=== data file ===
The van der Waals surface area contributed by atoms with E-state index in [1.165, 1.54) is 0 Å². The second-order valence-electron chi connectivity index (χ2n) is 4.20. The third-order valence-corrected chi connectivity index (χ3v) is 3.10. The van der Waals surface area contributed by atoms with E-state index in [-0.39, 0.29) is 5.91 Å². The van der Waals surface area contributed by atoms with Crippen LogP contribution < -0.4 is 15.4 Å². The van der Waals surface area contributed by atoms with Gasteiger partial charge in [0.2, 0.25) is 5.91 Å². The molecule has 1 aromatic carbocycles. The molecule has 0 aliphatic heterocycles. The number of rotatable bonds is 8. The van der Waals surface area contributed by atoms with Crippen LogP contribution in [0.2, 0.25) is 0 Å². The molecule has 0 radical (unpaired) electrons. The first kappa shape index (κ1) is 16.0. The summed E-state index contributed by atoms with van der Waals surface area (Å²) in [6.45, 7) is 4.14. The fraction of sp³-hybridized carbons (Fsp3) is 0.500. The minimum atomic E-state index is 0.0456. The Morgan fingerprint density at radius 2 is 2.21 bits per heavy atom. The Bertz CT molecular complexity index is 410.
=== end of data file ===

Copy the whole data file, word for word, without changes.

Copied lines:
The van der Waals surface area contributed by atoms with E-state index in [1.165, 1.54) is 0 Å². The second-order valence-electron chi connectivity index (χ2n) is 4.20. The third-order valence-corrected chi connectivity index (χ3v) is 3.10. The van der Waals surface area contributed by atoms with E-state index in [-0.39, 0.29) is 5.91 Å². The van der Waals surface area contributed by atoms with Crippen LogP contribution < -0.4 is 15.4 Å². The van der Waals surface area contributed by atoms with Gasteiger partial charge in [0.2, 0.25) is 5.91 Å². The molecule has 1 aromatic carbocycles. The molecule has 0 aliphatic heterocycles. The number of rotatable bonds is 8. The van der Waals surface area contributed by atoms with Crippen LogP contribution in [0.2, 0.25) is 0 Å². The molecule has 0 radical (unpaired) electrons. The first kappa shape index (κ1) is 16.0. The summed E-state index contributed by atoms with van der Waals surface area (Å²) in [6.45, 7) is 4.14. The fraction of sp³-hybridized carbons (Fsp3) is 0.500. The minimum atomic E-state index is 0.0456. The Morgan fingerprint density at radius 2 is 2.21 bits per heavy atom. The Bertz CT molecular complexity index is 410.